Via Tiger Tong, Ph.D, CFA of Institutional Equities Research. China does not boast of a good record for smooth transition. The failed attempt to soft land the economy from 4Q10 to 2Q12 has made the gap between funding cost and profit margins of the industrial sector reach a level where making further investment becomes less attractive. If 1998 is a guidance point for future margin squeeze, oil & gas, real estate, and liquor are among the most vulnerable sectors, while electronics and utility are among the most defensive sectors. As real estate sales as a percentage of GDP have increased from 3% in 1998 to 12.4% in 2012, the anticipated the new crash of real estate sector will be more cause for worry than the 1998 scenario.
In the past few months, we have been arguing that secularly (Why China will face more challenges than Japan in the 1970s dated February 22), cyclically (The road is ending dated February 15), politically (Cultural Revolution 2.0? dated February 8), and socially (Xi’s era starts, but markets might suffer dated March 15), China will face a sharp adjustment. The new leadership is on course for making the adjustment (House keeping dated June 21).
However, one has to see whether China could engineer a soft landing. The country’s track record is not good. In fact, China is far from cyclefree. Even during the past thirty years, which can be considered as a single development stage (in contrast to the previous thirty years under Chairman Mao), there are clear ten-year boom-bust cycles. In the late 1980s and late 1990s, China experienced painful economic slowdown, partially due to high inflation (See Figure 1). Although the inflation in the past ten years looked much more benign, the problem is clearly visible in the asset bubbles (mainly housing).
In May 2013, the average property price in 36 cities rose 15.1% YoY despite the economy softening. In some major cities, the absolute price is close to many developed countries, including Tokyo. Increasingly, the divergence between economic growth and building up of asset bubble indicates that soft landing has become elusive.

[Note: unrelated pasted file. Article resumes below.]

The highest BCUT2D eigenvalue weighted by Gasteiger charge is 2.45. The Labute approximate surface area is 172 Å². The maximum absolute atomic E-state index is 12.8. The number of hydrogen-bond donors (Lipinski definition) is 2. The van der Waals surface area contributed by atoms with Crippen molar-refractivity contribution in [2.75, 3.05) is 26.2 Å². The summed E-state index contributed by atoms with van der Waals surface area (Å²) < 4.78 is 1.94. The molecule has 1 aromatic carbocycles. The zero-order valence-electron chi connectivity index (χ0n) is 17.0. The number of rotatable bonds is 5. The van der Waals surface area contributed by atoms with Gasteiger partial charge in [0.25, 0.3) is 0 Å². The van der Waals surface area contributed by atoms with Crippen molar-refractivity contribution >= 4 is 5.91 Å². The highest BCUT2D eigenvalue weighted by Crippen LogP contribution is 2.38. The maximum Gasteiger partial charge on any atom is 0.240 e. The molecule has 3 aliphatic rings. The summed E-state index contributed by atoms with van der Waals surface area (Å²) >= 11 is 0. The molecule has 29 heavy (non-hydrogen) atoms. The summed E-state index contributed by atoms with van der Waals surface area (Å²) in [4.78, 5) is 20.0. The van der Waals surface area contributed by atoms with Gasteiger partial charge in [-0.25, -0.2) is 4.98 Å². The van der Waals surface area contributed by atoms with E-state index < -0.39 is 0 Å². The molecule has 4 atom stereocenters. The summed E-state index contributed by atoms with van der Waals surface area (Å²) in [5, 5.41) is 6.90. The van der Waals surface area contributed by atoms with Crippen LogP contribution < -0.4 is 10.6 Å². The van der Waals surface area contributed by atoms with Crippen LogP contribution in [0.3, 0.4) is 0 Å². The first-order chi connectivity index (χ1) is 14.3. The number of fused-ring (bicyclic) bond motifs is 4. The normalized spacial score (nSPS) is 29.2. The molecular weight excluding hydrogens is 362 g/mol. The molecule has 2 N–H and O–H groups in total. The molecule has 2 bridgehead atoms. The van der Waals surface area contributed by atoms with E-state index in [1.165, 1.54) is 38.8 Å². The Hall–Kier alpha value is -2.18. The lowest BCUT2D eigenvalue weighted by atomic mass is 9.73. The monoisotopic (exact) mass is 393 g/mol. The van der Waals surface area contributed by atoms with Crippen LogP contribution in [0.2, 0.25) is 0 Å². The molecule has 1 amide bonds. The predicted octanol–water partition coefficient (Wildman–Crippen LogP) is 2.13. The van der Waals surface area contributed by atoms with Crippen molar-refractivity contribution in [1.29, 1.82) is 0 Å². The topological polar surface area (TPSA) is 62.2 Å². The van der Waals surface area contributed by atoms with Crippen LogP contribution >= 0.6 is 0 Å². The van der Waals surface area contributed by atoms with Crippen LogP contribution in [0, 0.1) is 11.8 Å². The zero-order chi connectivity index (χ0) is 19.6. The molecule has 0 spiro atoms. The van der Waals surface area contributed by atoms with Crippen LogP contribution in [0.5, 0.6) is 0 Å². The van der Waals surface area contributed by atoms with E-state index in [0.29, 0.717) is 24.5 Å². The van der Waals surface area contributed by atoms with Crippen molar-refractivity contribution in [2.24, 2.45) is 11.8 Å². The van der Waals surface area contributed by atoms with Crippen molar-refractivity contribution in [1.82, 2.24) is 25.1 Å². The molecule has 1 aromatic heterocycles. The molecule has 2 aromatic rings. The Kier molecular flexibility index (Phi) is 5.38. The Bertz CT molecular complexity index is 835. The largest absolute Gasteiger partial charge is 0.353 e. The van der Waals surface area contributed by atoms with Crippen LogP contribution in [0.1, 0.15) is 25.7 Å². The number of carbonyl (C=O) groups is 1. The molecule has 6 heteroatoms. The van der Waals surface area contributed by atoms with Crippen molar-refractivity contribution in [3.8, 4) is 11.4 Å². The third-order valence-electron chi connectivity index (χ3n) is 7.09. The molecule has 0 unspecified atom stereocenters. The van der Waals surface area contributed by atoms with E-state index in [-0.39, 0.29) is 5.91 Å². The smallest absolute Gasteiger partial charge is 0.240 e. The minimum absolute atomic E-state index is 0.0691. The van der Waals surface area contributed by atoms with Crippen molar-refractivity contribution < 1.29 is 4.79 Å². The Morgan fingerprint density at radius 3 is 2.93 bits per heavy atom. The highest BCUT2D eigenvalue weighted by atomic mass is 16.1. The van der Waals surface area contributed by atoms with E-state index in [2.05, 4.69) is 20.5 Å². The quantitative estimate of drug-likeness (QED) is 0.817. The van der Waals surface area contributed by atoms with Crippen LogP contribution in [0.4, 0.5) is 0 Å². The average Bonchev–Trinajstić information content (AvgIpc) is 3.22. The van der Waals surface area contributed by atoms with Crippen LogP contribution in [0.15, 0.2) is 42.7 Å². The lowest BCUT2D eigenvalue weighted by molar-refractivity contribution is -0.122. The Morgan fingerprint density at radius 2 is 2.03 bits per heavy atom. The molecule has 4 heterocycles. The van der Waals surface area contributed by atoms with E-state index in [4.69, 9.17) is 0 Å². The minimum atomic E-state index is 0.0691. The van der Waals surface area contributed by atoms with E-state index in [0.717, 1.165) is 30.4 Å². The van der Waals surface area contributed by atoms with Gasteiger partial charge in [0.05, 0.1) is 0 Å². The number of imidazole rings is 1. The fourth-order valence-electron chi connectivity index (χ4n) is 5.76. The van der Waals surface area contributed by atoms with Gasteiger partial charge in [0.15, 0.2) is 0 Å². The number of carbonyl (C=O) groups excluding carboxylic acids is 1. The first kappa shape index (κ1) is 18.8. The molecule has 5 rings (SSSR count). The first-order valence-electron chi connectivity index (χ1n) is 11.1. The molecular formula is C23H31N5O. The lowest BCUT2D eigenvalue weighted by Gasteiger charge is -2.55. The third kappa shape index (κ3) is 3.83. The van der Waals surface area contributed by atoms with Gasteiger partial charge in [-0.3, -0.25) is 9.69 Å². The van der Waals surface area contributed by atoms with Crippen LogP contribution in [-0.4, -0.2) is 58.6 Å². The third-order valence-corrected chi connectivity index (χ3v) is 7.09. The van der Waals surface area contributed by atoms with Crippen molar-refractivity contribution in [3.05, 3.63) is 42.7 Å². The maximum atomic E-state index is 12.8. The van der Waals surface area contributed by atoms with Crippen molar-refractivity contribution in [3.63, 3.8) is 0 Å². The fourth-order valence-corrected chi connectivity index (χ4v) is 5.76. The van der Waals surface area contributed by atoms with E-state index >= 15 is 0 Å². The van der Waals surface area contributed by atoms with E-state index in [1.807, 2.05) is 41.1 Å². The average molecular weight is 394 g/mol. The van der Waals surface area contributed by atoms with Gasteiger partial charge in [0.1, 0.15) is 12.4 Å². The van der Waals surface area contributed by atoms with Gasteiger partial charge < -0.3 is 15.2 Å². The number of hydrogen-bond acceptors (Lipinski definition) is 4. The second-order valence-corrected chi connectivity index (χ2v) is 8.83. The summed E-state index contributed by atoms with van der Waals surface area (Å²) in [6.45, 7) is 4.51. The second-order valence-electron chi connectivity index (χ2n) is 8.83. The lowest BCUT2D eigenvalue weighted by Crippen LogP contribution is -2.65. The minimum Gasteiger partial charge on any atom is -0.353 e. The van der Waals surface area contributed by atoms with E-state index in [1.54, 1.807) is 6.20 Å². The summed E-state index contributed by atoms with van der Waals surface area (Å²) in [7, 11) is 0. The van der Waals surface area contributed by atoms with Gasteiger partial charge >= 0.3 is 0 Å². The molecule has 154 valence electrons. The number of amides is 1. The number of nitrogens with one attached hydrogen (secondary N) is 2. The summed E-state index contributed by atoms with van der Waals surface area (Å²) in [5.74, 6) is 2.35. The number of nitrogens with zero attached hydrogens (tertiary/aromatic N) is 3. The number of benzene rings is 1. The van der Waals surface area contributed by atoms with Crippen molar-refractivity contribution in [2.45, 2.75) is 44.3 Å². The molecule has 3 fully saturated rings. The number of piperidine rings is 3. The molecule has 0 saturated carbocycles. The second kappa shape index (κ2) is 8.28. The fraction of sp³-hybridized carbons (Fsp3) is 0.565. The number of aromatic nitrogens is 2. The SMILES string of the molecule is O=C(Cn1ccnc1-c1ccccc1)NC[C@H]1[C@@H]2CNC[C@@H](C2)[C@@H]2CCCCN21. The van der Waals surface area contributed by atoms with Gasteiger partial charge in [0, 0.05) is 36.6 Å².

Divergence between the profit margins of industrial sector and funding costs due to failed soft-landing attempt
There is clear divergence between industrial sector profit margin and rising funding cost. In 1Q 2013, although average interest rates for bank loans was 7.2% (6.1% in 2010), profit margins for industrial sector have dropped to 5.3% from 7.6% in 2010 (See Figure 3). Simultaneously, the reported interest rate charged by banks is normally understated since 2009, as banks will charge the so-called services or consulting fees, which ranges from 1 to 2pps. Thus, the actual gap between industrial sector margin and interest rates of bank loans is even bigger (See Figure 4).
At the same time, for many companies, bank loans are the cheapest funding sources. There are little incentives for the players of the industrial sector to expand their business, thus creating a vicious cycle.
China Printing A Lot Of Money Notes
However, we know China has been printing a lot of money. Therefore, one can question its scarcity of funds. The reason is that in the past few years, China not only depended on an investment-led model and many investment projects were highly leveraged. For example, in 2010 (China started to tighten in 4Q 2010), bank loans accounted for 30% of infrastructure investment (See Figure 5), far higher than the manufacturing and other sectors. This official data is highly understated (China classifies the sources of funds raised for fixed assets investment (FAI) to bank loans, foreign investment, government budgetary funds, self-raised, and others). For example, many working capital loans were used as capex investment. However, those loans were not included in the official figures for the ratio calculation. Further, most of the funds raised by developers were through mortgage loans.
As China is heavily dependent on infrastructure and real estate to power its economic growth, the dependency on credit to grow has been growing sharply in the past few years.
However, since 4Q 2010, China started to engineer a soft landing by tightening credit, especially bank loans. Thus, total incremental bank loans (not limited classified as sources of FAI fund raised) as % of funds raised for FAI dropped sharply from 44% in 2009 to 20.5% in 2012 (See Figure 6). The clumsy sudden loose-then-sudden-tighten mode has made shadow banking an inevitable product. Non-bank lending accounts for about 50% of total credit today.